What is HD Vinyl + Should DJs Care?

Photo by Dane Deaner on Unsplash

As first reported on Pitchfork, an Austrian company called Rebeat got a $4.8 million investment to make “HD Vinyl” a reality. It could mean new vinyl pressings are louder, have higher audio fidelity, longer playing times, and might even be cheaper. Keep reading to learn what it could mean for the industry, consumers, and maybe even DJs.

“It offers better sound quality, higher frequency response, 30% more playing time, and 30% more amplitude than current vinyl records. It also eliminates the toxic chemicals currently used in the vinyl mastering process, while completely removing tangential/radial error.

For manufacturers, there’s also no quality gap between the first and last copy produced (no stamper wear).” – from HDVinyl.org

What is “HD Vinyl”?

The original story for “High Definition Vinyl” actually starts in 2016 – when a European patent was filed for the process. The patent talks about “a high definition analogue audio storage medium” (you can read the full thing here) but in short the process discussed is:

  • Use CAD software to model what audio should look like on a record
  • Using a laser to “cut” the modeled audio into vinyl (meaning no special chemicals used like in traditional vinyl processes)

By using a laser and digital based system, the patent and Rebeat claim that they’ll be able to put more information onto a vinyl record than with traditional processes.

Is It Really “HD”, Though?

Now, when a company starts putting “HD” next to a familiar product, it’s fair to be cautious about what they’re claiming. There are no strict requirements around using the term HD – here’s a perfect worst-case example:

Yes, HD glasses are a real product. That doesn’t mean they increase the resolution that your eyes see, though.

A great analysis by Gizmodo on the Rebeat announcement actually digs into the reasons why enthusiasts can be (cautiously) optimistic. You can read the full thing, but in summary:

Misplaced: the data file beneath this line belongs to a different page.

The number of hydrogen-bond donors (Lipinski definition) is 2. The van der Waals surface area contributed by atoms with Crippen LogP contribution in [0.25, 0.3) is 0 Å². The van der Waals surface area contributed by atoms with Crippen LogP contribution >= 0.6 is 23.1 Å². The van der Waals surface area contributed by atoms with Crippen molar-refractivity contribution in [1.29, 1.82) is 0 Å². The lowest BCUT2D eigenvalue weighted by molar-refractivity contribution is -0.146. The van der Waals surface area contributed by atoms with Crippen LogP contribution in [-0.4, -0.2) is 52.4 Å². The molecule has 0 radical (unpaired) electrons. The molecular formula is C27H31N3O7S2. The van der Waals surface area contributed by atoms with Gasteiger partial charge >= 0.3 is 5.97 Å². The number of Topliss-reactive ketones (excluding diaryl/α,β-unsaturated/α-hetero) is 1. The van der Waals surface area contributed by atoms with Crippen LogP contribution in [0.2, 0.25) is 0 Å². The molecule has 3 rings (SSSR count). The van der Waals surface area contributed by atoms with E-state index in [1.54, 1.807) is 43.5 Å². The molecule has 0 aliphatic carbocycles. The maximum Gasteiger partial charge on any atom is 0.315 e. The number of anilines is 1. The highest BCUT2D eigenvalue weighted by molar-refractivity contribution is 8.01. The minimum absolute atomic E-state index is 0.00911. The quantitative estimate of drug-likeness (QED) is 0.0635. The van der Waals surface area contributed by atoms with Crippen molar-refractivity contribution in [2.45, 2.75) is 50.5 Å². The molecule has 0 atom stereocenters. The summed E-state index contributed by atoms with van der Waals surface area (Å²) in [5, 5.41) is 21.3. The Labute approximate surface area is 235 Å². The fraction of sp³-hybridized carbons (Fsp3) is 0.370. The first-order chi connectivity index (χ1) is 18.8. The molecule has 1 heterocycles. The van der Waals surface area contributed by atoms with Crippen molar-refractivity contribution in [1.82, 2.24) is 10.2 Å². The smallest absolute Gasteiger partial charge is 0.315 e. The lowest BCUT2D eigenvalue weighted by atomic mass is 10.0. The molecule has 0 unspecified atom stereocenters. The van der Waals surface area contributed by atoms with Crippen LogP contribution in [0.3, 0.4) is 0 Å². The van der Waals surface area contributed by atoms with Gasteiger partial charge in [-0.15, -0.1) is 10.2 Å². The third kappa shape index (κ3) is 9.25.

• Traditional vinyl pressing goes through at least three physical copies before being pressed to the product is sold to end consumers – with HD Vinyl they cut every ceramic record stamper directly from a master audio file.

  • No serious chemicals are needed for the process as there is no lacquer/electroplating process in HD Vinyl.
  • HD Vinyl claims to be able to add 30-40% more music onto an LP by “optimizing the space between the grooves”

“Due to the high precision laser and wear-less stampers, we can provide what we call ‘perfect groove.’ The shape of the groove on HD vinyls doesn’t change. So it will be possible to produce needles that fit perfectly into the groove, which is not possible yet. The additional content can be used for more volume or better dynamic or longer playing time or a combination of those three.” -Rebeat CEO Günter Loibl, via Gizmodo

  • Multiple industry experts they spoke to (Grado Labs, Pro-Ject Audio Systems, etc) seems to think that this new process holds legitimate promise

Why Invest In Vinyl Technologies in 2018?

Pioneer DJ’s low-cost PLX-500

Vinyl continues to do really well in the consumer market, having hit another yearly high in 2017 according to Neilsen reports. The DJ world isn’t an exception, but the startup cost in playing all vinyl for new DJs tends to be a barrier to entry for many. We’ve seen plenty of efforts from companies like Pioneer DJ really dig into creating low-cost quality DJ vinyl players for beginners – like the PLX-500 series.

But the cost of acquiring new music on vinyl still is a huge limiter for many DJs on budgets who want to spin wax. One of the reasons why vinyl costs so much: there are dramatically few record pressing plants that are capable of the process, and the chemical lacquers that they use can be costly and challenging to source.

The real question is if the market will actually allow lower-cost vinyl to exist with HD Vinyl. In theory, the cost of materials should go down over time, but there’s no discussion of savings in the Gizmodo article:

We asked Rebeat’s Loibl if these records would be more expensive for consumers. He said we should expect that it will be similar to any new media format that comes out. “At the beginning HD Vinyl will cost more because labels will charge more and stores will charge more. But once the catalog of HD vinyls is big enough price will be nearly the same like for traditional vinyl.”

When Will We See HD Vinyl In Stores?

The output from Rebeat is expected to be later this year at the Making Vinyl conference in Detroit in October – with a goal of having actual pressings hit stores by Summer 2019.

Would you be more likely to DJ on vinyl if it were easier to get new music on it? Let us know your thoughts in the comments below.

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